• Assorted nose bridge pieces/options to fit your nose best
  • Comfortable form-fit 
  • Natural suction to face 
  • Mirrored for bright outdoor conditions

If you plan to do any swimming in the open water, you'll need a couple pairs of goggles specific to the conditions you'll be swimming in. For example, on certain days the conditions could be choppy, foggy or incredibly bright. Without the proper visibility while swimming open water, you're at risk of compromising your navigation, as well as putting yourself in potential danger. Consider these features when selecting the right pair of open water goggles.

  • Wide-angle lens for maximum visibility and sighting
  • Comfortable gaskets for extended use 
  • Lightweight
  • Double head strap for a secure fit
  • UV protection for optical precision and glare reduction
  • Anti-fog lenses

After figuring out your needs, make a trip to your local swim shop and try on different pairs of goggles. Regardless of how cool a pair may look online or if your friend recommends a particular pair, your pair needs to be specific to the shape of your face and the exact environment you'll be using them in.

Because goggles have a shelf life and are lost regularly, I recommend keeping the price under $30. Simple maintenance can extend the life of your lenses. I recommend never touching the inside of the lenses with your fingers, as the oils on your hands will break down the anti-fog property of them. In addition, washing them with cold water and hang drying them after each use will help to keep them clean.

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Having three or four different pairs of goggles in your gear bag may seem like overkill, but the last thing you want is to be unprepared for the conditions at hand on race day. A bad experience can easily be avoided by having a diverse arsenal of goggles with you at each swim. Swimming is a relatively inexpensive sport to take on, but be sure not to overlook the value of a nice pair of goggles. After the blurry, leaky goggle experience I had recently, my respect for good goggles couldn't be more profound.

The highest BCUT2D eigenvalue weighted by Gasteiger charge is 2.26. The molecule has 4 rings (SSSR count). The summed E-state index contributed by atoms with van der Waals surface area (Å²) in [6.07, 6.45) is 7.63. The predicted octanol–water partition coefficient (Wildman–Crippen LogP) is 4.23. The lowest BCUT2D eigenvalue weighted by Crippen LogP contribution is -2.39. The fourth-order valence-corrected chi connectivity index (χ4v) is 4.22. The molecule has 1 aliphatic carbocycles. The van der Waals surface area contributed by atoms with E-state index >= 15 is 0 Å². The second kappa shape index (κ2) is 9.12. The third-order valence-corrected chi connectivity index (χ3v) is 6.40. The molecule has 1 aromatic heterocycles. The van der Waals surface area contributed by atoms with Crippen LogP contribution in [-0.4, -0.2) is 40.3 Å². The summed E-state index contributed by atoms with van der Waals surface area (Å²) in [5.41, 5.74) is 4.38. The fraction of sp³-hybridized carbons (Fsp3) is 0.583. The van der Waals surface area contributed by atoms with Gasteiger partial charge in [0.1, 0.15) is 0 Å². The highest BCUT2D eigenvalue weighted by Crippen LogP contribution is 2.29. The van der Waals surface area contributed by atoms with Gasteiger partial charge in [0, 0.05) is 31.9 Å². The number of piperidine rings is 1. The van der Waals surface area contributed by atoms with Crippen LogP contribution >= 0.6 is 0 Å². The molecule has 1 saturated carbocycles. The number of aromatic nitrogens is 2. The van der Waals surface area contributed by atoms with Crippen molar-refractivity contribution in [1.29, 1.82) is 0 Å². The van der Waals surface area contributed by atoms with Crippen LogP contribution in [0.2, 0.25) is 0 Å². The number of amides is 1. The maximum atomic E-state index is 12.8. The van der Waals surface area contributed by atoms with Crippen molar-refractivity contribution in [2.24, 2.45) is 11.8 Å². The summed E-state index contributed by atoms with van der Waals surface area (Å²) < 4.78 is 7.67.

About the Author

Bryan Mineo

Los Angeles-based stroke mechanic Bryan Mineo has created a unique approach to coaching clients in and out of the water. Through a Physical Therapy and biomechanics-based approach, he helps swimmers move more efficiently through the water, aligning their posture and breath to allow them to work with the water. Bryan's swim coaching business, Mineo Athletics, works with a broad spectrum of athletes from pros to weekend warriors in both Dallas and Los Angeles. Seven days a week Bryan can be found in the ocean working with clients or personally training to swim the English Channel.

Los Angeles-based stroke mechanic Bryan Mineo has created a unique approach to coaching clients in and out of the water. Through a Physical Therapy and biomechanics-based approach, he helps swimmers move more efficiently through the water, aligning their posture and breath to allow them to work with the water. Bryan's swim coaching business, Mineo Athletics, works with a broad spectrum of athletes from pros to weekend warriors in both Dallas and Los Angeles. Seven days a week Bryan can be found in the ocean working with clients or personally training to swim the English Channel.